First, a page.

• Oh, oh, there’s blood! Good! No blood, no dilation.
  • After dilation, carefully advance endoscope through the stricture; if resistance stop, can try cork‐screw maneuver
  • Document everything; especially stricture location (CM from incisors), dilation diameters (to help you next time)

Adjunct therapy for recalcitrant strictures  –adjunct therapy to sustain dilation needs further study

  • Oral & intravenous corticosteriods
  • Injectable corticosteroids – Thins the mucosa, OK 1‐2 times, but not repeated
  • Mitomycin C
  • Acid reduction
  • Stents

Endoscopy in the high‐risk patient: Keeping your patient safeJenifer R. Lightdale, MD, MPH (page 63)

Safety of Pediatric GI Procedures

  • Peds‐CORI data from >10,000 procedures
  • Overall rate of complications 2.3%: risk of hypoxia 1.5%; risk of bleeding 0.3%

Examples of pediatric populations at increased risk for perforation

  • History of caustic ingestion
  • Esophageal atresia/tracheo‐esophageal fistula
  • Severe duodenitis
  • Severe ulcerative colitis
  • Patients with multiple co‐morbidities (i.e. Type I diabetes, cerbrovascular disease, peripheral vascular disease, renal insufficiency, liver disease)
  • Ehlers‐Danlos Syndrome (Vascular Type)

Pre‐procedure Assessment –lends itself to a checklist 

Thrombocytopenia -Current recommendations

  • EGD ok if platelets >20,000/mL
  • Biopsies ok if platelets >50,000/mL

Bleeding –discussed high risk conditions

Decreasing Risk of Perforation:

  • Avoiding excessive pressure
  • Avoiding premature cutting of a polyp – Coagulate before cutting
  • Avoiding blind intubation of the lumen

Decreasing Risks of Infection

  • SBE Prophylaxis– generally NOT indicated in diagnostic procedures. Congenital heart disease is complex & may be needed on a case‐by‐case basis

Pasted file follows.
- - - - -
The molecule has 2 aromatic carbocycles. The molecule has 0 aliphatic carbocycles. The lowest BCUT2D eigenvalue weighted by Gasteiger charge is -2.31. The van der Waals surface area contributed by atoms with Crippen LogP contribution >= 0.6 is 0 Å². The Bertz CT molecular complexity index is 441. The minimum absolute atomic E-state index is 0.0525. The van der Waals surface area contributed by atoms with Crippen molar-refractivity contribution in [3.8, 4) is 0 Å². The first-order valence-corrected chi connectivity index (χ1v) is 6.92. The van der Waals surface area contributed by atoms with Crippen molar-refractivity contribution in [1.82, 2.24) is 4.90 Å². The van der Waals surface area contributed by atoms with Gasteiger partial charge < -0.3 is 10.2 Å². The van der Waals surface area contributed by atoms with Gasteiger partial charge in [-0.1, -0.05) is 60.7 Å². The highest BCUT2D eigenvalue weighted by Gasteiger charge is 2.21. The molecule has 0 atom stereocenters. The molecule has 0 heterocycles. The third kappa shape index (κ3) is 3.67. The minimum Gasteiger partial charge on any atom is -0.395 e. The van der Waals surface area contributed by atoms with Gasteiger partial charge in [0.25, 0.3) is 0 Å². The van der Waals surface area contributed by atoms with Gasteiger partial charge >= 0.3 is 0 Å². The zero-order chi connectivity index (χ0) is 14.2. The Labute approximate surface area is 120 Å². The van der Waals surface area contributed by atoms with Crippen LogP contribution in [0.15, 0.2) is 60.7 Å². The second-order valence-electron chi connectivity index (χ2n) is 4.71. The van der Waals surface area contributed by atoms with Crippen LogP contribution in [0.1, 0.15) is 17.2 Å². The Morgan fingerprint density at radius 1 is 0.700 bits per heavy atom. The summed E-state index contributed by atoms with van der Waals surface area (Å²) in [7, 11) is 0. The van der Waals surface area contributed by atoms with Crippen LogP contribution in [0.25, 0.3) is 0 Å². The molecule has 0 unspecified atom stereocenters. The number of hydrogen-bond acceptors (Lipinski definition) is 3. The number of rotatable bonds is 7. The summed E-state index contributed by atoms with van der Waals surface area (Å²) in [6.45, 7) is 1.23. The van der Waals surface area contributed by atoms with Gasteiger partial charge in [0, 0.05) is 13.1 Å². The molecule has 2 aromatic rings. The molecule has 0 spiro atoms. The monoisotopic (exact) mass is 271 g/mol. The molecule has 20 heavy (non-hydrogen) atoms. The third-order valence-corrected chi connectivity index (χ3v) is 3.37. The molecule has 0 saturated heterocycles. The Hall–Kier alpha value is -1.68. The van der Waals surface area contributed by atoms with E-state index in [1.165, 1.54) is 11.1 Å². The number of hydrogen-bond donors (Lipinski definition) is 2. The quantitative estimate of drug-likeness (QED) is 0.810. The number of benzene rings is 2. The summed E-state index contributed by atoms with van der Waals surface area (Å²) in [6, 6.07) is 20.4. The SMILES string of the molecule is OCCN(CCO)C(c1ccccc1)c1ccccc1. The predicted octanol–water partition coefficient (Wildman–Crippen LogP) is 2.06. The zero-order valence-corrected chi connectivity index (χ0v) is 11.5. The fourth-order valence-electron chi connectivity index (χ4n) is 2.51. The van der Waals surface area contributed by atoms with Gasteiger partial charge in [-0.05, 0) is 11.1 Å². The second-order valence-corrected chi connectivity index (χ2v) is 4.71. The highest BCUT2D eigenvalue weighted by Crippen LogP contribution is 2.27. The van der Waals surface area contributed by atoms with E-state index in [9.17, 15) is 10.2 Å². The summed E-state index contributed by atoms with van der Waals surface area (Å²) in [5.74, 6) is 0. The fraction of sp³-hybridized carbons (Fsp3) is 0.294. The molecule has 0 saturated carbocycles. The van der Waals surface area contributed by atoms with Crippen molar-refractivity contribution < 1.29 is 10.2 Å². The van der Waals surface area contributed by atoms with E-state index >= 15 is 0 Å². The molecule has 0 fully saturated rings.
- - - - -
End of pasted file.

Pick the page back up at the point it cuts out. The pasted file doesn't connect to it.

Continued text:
• Single‐dose cephalexin has been shown to decrease peristomal infection during PEG placement
  • Prophylactic antibiotics recommended for cirrhotic patients admitted with GI hemorrhage

Postgraduate Course Syllabus (posted with permission) with complete slides of above lectures: PG Syllabus

Related blog references:

Disclaimer: These blog posts are for educational purposes only. Specific dosing of medications (along with potential adverse effects) and specific medical management interventions should be confirmed by prescribing physician.  Application of the information in a particular situation remains the professional responsibility of the practitioner.

ELEVATE study

Another clever acronym for the following:  Eltrombopag Evaluated for Its Ability to Overcome Thrombocyopenia and Enable Procedures (NEJM 2012; 367: 716-24).

Eltrombopag is an oral thrombopoietin-receptor agonist which is approved for use in chronic immune thrombocytopenia.

This double-blind, placebo-controlled trial evaluated whether eltrombopag increased platelet counts and reduced platelet transfusions in patients with chronic liver disease & platelet counts less than 50,000 per cubic millimeter.  145 patients received eltrombopag (75 mg once a day) and 147 received placebo.  Patients received therapy for 14 days. Elective procedures were scheduled no more than 5 days after the final dose of study medication (days 15 to 19).

Key findings:

  • Transfusions of platelets were reduced in the treatment group: 28% of patients compared with 81% in placebo group.
  • No differences in significant bleeding episodes noted.
  • Portal venous thrombosis was increased in treatment group with 6 patients compared with 1 patient in placebo group.

Study limitation: no standard practice with regard to use of platelet transfusions for thrombocytopenia (especially with platelet counts between 50,000-80,000)

Platelet transfusions can be problematic with cirrhosis.  Platelet transfusions have a short duration of efficacy, reactions to transfusions can occur, and multiple transfusions can result in antiplatelet antibodies. Nevertheless, the conclusions from this study: ‘until better identification of risk factors for the development of thrombosis…have been conducted, eltrombopag is not recommended as an alternative to platelet transfusion.’